Indiana REAL ID compliant card

As you can see, REAL ID compliance is indicated by the black star in the upper right corner of the card.

In addition to state-issued identification cards, a passport also serves to meet REAL ID travel requirements.

Why Do I Need a REAL ID?

So, when does needing a REAL ID actually come into play? There are really only three instances where you’ll likely need it:

  • To get on a U.S. domestic flight without a passport
  • To visit a secure federal facility without a military ID
  • To enter a nuclear power plant

Keep in mind, you’ll only need to show your REAL ID if you plan to fly without a passport. So, if you’d rather bring your passport to the airport when flying, you are welcome to do that instead.

It’s also important to remember that a REAL ID compliant card is not a substitute for a passport. You will still need a passport to travel internationally, including to and from Canada and Mexico.

You’ll also want to note that the law applies to federally run services and programs only. States are responsible for issuing identification cards, so you may not be required to obtain a REAL ID compliant card in order to:

  • Vote
  • Register to vote
  • Legally operate a motor vehicle
  • Purchasing alcohol
  • Travel by air under age 18

How to Obtain a Compliant REAL ID

Getting a REAL ID that is compliant is pretty easy. Simply visit your local department of motor vehicles office and bring the proper documentation with you.

Because ID requirements are handled at the state level, you’ll need to check exactly which documents are accepted at your local branch. At a minimum, however, you’ll need to bring:

  • Proof of Identity – A document which includes your full legal name and date of birth (typically a birth certificate or unexpired passport). If your name, date of birth, or gender has changed, you may be required to provide legal proof of the change (typically with a marriage license, adoption papers, divorce decree, etc.).
  • Proof of Lawful Status – A document which proves you are legally allowed entry to the United States (typically a birth certificate, unexpired passport, or foreign passport with visa and I-94 forms).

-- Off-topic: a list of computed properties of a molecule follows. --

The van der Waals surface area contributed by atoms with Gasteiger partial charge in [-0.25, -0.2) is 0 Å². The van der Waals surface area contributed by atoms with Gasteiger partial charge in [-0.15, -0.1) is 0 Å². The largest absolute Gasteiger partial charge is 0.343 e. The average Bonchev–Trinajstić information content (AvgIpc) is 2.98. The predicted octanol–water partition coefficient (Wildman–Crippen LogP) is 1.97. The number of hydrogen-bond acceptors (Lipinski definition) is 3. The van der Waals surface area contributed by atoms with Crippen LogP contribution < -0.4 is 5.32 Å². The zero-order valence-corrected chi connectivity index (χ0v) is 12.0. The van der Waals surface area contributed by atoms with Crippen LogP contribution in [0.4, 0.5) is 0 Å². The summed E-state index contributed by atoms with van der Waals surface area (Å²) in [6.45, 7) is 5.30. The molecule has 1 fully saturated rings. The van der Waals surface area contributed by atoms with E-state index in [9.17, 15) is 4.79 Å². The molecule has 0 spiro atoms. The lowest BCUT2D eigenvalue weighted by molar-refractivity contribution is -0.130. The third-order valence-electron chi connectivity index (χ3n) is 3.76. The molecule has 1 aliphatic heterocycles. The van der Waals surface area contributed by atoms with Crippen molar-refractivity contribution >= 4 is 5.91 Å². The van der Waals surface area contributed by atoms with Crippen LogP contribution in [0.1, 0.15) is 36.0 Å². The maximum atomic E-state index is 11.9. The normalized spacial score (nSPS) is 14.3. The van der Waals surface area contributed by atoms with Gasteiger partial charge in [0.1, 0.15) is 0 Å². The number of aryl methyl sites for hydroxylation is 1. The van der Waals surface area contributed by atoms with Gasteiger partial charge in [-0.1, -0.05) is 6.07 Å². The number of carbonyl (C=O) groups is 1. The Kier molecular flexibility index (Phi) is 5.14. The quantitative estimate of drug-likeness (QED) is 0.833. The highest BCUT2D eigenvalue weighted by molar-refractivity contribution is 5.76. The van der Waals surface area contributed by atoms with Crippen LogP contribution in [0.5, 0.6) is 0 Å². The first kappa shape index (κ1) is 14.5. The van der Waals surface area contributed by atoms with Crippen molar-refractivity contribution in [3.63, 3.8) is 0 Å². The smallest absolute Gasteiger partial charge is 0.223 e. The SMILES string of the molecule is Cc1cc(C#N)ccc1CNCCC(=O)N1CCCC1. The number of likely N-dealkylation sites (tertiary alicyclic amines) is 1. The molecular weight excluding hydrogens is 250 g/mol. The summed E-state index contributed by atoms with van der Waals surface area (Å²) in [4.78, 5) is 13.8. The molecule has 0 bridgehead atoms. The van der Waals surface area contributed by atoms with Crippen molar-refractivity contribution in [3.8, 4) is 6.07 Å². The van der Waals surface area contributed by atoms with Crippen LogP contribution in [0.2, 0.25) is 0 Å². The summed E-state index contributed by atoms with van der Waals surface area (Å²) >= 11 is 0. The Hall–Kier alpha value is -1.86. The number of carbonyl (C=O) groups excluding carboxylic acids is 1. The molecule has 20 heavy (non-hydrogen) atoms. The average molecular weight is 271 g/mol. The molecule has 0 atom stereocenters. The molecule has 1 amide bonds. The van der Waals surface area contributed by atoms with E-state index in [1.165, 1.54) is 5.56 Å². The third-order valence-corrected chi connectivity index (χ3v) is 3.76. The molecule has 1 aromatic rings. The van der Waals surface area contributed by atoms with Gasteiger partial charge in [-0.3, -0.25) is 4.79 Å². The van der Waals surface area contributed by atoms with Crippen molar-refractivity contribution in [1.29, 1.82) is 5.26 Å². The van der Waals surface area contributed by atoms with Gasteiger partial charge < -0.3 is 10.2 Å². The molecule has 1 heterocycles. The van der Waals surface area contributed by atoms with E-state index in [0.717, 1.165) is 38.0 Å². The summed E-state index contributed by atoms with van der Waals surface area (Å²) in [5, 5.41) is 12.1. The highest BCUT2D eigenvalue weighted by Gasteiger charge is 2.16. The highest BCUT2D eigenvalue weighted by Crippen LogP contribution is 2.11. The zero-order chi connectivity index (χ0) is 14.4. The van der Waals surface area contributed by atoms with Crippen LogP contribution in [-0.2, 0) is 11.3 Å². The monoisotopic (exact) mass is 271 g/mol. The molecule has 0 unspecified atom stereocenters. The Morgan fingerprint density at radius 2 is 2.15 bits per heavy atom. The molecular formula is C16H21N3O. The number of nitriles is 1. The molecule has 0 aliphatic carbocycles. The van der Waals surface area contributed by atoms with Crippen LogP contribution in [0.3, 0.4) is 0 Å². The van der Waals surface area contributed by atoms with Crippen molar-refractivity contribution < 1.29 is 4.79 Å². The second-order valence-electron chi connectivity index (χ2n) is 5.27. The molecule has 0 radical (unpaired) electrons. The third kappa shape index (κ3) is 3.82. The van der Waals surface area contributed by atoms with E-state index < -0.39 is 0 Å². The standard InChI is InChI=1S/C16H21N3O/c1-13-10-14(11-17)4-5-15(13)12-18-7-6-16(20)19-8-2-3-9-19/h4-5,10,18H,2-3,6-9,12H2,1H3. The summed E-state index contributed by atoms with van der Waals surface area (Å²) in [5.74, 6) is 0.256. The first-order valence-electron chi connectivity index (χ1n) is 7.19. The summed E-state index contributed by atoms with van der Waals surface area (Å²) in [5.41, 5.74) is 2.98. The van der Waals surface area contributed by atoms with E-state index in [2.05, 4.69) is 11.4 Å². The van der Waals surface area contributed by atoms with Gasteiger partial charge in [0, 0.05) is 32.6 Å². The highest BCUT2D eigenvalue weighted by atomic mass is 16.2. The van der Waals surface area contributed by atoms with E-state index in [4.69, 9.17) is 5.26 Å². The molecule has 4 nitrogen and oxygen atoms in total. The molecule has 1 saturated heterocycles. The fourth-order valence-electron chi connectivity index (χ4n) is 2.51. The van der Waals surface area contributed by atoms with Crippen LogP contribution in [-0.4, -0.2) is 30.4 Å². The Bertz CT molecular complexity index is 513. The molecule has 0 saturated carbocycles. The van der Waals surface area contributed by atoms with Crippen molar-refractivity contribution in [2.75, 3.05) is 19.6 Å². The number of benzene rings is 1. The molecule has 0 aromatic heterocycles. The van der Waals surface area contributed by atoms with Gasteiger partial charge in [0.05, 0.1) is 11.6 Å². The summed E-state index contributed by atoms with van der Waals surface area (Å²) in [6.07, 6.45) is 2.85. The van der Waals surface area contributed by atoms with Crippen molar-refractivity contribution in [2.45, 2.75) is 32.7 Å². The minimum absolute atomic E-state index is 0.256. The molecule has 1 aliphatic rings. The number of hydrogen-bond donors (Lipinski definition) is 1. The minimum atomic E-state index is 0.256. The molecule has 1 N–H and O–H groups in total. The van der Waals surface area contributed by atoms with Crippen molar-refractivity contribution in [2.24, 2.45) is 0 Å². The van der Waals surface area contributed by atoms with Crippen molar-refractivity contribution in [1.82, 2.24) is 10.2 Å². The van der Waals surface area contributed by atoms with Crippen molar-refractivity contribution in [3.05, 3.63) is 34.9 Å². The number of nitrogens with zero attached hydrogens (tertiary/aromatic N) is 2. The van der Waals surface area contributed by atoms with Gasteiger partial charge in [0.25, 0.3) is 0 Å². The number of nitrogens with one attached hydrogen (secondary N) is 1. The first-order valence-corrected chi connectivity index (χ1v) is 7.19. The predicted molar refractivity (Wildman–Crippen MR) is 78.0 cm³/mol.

• Proof of Social Security – You’ll need to bring your Social Security card with you. If you do not have access to your card, please check with your state to see what type of documentation will satisfy this requirement.
  • Proof of Address (x2) – You’ll need to bring two documents that provide proof of your principal place of residence (typically utility bills, credit card bills, doctor bills, current bank statements, current paycheck stubs, etc.) These documents must have both your name and your address listed.

Again, please check with your state department of motor vehicles for clarification on the specific requirements for obtaining an ID in your state.

It’s important to remember that many state agencies and field offices will be closed until the social distancing recommendations due to the COVID-19 pandemic are lifted. Also, keep in mind that the deadline for obtaining a REAL ID card to fly is being extended until October 1, 2021.

Even if you haven’t cancelled your travel plans yet, don’t feel like you need to run out and get a new ID card right away. Please check with your local department of motor vehicles office regarding their current hours and any closures before making plans.

Is your identification card compliant? What do you think of the federal government extending the REAL ID deadline? Let us know in the comments below.